On American exchanges, such as the NYSE and NASDAQ, there are numerous segments referred to as markets. On these markets, you can purchase stocks, currency, precious metals, and even agricultural goods.
The primary focus is the stock market. However, aside from stocks, you can also acquire other investment instruments, such as bonds and ETFs. Despite their technical names, these instruments are quite straightforward to understand.
A stock represents a portion of a company, a share in its business. When you buy stocks of an American company, for instance, Apple or Microsoft, you essentially become a co-owner of that company and can lay claim to a part of its profits.
There are two main ways to earn from stocks: through a difference in stock prices (bought cheaper, sold at a higher price) or through dividends - when the company shares a portion of its profit with its shareholders. Let's consider an example.
Imagine you have a farmer friend in Texas who offers you to buy a bull with him. Your share in this bull is your stock. If the bull proves successful in breeding, its offspring will be sold, and you will receive a portion of the profit from this sale. This profit is your dividend.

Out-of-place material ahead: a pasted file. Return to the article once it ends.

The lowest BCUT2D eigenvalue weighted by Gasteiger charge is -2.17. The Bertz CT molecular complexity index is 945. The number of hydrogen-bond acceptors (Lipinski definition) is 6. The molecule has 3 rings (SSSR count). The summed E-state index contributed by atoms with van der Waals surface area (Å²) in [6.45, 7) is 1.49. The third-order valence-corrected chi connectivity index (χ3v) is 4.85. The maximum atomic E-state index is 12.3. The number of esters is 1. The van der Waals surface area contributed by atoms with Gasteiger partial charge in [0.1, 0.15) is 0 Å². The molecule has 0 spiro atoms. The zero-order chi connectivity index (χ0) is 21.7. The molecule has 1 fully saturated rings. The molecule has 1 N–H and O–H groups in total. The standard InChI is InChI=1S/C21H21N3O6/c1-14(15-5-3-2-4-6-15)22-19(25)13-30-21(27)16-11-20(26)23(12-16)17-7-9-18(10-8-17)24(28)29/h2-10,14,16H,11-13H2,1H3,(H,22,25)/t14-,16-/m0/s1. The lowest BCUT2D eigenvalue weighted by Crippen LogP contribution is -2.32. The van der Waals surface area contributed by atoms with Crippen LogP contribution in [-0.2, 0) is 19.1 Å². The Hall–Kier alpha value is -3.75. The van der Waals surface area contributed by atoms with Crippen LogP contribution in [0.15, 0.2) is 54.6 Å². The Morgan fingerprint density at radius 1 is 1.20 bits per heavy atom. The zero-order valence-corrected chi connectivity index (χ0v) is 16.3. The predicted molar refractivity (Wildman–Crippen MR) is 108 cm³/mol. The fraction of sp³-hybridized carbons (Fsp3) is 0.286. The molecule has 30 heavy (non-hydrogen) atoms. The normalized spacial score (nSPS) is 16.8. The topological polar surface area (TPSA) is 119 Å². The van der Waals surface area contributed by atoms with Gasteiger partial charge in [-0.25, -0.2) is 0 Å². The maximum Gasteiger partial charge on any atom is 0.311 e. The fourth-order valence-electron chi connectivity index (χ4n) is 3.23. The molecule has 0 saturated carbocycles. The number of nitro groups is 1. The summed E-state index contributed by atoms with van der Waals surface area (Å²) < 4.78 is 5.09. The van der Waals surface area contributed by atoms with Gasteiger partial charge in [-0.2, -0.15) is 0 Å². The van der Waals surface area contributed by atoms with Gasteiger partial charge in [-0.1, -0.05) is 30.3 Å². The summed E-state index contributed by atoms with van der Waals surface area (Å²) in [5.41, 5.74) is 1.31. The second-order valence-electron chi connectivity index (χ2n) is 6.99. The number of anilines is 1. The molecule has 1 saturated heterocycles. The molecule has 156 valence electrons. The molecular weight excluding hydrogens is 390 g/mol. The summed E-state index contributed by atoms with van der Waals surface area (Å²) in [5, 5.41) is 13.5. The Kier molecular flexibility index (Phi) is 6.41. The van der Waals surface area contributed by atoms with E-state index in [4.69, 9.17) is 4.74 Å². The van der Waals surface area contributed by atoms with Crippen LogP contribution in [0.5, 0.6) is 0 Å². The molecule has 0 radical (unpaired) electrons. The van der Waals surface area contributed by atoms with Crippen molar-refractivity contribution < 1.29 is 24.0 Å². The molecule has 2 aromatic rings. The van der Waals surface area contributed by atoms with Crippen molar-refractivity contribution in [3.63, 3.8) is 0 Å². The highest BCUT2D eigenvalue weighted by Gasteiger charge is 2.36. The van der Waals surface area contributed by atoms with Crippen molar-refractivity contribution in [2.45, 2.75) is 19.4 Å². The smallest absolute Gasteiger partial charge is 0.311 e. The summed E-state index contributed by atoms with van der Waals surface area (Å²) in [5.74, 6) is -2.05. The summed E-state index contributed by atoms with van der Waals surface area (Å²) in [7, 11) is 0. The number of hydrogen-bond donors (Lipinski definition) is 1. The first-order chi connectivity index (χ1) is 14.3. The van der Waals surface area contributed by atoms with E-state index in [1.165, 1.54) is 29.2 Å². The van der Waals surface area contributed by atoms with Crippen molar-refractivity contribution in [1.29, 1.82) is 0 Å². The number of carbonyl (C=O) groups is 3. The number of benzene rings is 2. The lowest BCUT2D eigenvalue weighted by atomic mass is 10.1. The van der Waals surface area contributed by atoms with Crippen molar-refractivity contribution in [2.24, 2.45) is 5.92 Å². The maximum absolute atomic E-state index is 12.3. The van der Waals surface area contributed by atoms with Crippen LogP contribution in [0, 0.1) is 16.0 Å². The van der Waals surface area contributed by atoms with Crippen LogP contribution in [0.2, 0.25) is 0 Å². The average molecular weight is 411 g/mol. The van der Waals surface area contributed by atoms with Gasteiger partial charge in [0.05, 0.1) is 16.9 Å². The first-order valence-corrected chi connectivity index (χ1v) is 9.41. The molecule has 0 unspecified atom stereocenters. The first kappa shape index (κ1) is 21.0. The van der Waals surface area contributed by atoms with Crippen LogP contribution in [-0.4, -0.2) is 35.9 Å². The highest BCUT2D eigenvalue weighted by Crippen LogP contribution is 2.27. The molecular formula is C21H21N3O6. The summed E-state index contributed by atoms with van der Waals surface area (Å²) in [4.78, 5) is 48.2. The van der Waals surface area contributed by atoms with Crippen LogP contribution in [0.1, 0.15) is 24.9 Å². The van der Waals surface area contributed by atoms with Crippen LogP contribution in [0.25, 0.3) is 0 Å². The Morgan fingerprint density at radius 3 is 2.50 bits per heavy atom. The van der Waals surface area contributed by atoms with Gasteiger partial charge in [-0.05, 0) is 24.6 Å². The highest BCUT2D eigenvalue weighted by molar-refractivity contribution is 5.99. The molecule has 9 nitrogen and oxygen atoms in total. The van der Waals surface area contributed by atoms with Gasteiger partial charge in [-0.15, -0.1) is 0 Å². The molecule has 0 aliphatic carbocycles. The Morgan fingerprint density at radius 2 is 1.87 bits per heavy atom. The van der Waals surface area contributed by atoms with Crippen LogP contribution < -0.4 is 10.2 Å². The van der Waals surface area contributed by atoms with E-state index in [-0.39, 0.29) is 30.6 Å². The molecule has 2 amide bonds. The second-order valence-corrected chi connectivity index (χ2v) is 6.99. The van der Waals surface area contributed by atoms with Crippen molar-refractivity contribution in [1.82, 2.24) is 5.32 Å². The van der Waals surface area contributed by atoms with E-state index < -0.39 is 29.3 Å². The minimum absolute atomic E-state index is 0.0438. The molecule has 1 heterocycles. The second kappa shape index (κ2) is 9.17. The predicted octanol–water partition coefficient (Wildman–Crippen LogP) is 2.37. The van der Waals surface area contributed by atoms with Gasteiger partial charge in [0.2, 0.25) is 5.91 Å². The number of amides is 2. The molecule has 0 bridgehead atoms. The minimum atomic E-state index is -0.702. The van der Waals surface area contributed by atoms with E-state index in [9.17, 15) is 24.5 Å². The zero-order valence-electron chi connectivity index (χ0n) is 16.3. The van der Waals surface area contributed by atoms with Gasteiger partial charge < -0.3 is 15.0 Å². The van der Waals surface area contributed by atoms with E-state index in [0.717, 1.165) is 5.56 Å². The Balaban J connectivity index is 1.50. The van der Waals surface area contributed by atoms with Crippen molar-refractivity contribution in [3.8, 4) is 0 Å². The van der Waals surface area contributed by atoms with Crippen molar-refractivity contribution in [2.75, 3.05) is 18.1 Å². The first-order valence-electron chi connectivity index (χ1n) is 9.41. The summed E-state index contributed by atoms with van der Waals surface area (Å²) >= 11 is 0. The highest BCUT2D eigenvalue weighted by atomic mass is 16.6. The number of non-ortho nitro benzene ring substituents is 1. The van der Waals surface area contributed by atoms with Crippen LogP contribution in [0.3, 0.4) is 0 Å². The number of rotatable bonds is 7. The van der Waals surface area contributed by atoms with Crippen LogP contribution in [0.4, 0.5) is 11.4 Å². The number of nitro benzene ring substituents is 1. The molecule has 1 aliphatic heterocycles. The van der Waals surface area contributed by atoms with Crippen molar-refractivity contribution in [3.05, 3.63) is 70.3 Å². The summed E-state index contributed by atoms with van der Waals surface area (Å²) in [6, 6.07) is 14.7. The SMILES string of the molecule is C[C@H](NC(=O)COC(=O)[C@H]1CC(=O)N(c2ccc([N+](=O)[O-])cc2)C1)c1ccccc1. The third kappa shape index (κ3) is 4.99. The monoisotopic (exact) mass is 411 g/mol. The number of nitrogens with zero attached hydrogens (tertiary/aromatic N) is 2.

However, if the market value of the bull doubles and you decide to sell your share to another investor, you will earn from the price difference. But in this scenario, you will no longer receive dividends.
Risks are also involved: the bull could fall ill, or the demand for meat might drop due to economic fluctuations. In this case, your share will yield less profit, and selling your share might become less lucrative.
Stocks — when you buy a share in an American company.
How to Earn:
1. Through dividends - when a company shares a portion of its profits with shareholders.
2. Through stock price appreciation - when a company's business grows and the stock price increases.
Suitable for: Investors who are willing to study the market and make informed choices, investing in the right company.